“It is almost as if we expect nonchurchgoers and nonbelievers to be missionaries, rather than the Church. “Leave your comfort zone and come to us,” we say in effect to those on the outside. “We’re not going to leave our comfort zones and go to you.” (82)

      “The Church resembles a fishing fleet that never goes out to sea.” (83)

    1. He does not focus on the Son’s Repentance

      “It does invite us to be gentle with others in their sin and brokenness as God has been to us, and to reflect on how well we, as parishes and dioceses, reflect the heart of the Father to others.” (84)

    1. He makes no reproach

      If “we as a Church are going to reflect the Father’s heart to the world, then we have to wrestle with the vision of being a Church that does not reproach the sinner in search of forgiveness – even if we feel they have not expressed contrition in the way we think is most appropriate.” (85)

    1. He has a sense of urgency

      Evangelisation – “Where is the sense of urgency? It is the most important thing that we can do. Please do not put it off.”

      “Make it one of the first things that you do – and not just for the folks within the walls of your parish. I know that some parishes embrace a strategy that says, “Let’s reach the people on the inside first.” We cannot, however, simply put off the mission to those on the outside. We must reflect the heart of the Father, becoming the kind of Church we are called to be.” (86)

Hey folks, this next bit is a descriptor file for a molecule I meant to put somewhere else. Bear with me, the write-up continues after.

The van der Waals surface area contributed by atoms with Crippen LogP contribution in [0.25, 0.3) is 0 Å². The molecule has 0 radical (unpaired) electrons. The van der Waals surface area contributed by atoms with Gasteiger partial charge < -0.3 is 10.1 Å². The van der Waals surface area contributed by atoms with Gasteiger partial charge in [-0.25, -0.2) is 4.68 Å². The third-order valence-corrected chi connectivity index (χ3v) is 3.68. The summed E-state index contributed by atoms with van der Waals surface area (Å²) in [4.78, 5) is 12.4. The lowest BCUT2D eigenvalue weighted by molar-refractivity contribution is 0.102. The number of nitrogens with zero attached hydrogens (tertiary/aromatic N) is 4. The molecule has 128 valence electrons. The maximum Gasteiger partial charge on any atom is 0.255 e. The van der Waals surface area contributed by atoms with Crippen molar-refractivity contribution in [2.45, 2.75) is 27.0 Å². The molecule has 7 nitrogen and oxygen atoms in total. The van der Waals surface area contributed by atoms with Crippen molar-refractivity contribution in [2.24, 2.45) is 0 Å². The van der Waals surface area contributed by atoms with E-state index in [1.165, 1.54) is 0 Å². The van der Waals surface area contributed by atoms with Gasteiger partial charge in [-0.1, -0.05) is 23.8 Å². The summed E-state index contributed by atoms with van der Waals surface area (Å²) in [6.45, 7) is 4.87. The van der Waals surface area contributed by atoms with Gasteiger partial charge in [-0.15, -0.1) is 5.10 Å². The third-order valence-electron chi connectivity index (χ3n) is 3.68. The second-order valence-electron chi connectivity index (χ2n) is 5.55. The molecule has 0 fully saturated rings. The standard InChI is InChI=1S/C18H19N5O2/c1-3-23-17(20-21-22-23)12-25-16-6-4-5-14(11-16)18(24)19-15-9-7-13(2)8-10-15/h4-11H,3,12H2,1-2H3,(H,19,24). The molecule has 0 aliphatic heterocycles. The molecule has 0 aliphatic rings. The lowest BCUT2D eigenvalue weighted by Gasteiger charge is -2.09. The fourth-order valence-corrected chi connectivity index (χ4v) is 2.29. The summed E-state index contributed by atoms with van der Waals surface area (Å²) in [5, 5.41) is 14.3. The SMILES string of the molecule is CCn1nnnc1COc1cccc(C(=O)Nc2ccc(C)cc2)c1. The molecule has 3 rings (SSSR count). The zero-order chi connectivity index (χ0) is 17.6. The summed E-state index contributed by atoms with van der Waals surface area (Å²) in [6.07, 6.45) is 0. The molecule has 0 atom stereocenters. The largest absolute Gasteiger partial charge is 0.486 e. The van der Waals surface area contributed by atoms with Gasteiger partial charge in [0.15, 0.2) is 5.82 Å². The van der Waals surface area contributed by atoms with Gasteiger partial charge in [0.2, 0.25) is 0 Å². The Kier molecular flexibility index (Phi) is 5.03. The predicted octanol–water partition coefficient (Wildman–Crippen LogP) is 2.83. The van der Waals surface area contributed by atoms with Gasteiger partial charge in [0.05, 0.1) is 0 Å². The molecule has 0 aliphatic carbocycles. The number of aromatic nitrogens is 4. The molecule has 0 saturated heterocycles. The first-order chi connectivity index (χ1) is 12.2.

1. He kills the fattened calf

      “When we celebrate a person, event, process, or milestone, we communicate its value to us.” (86)

      “How do we as a parish, as a diocese, and beyond, celebrate what God celebrates and not just celebrate ourselves?” (87)

      “The most important thing for us as a parish is helping people encounter Jesus Christ is a life-changing way and returning, or coming for the first time, to the Church and the sacraments. That’s what we celebrate.” (87) 

    1. He has a heart for the older brother

      “our parishes are filled with older brothers.” (88)

      “The idea that leaders would choose not to focus all their attention on the nurturing, celebration and safety of the current community, and instead invest time, money, and resources into mission, is foreign to them.” (88)

      “They “work in the fields” out of duty, not understanding their identity.” (88)

    1. He insists on the party

    Pin It on Pinterest

    Share This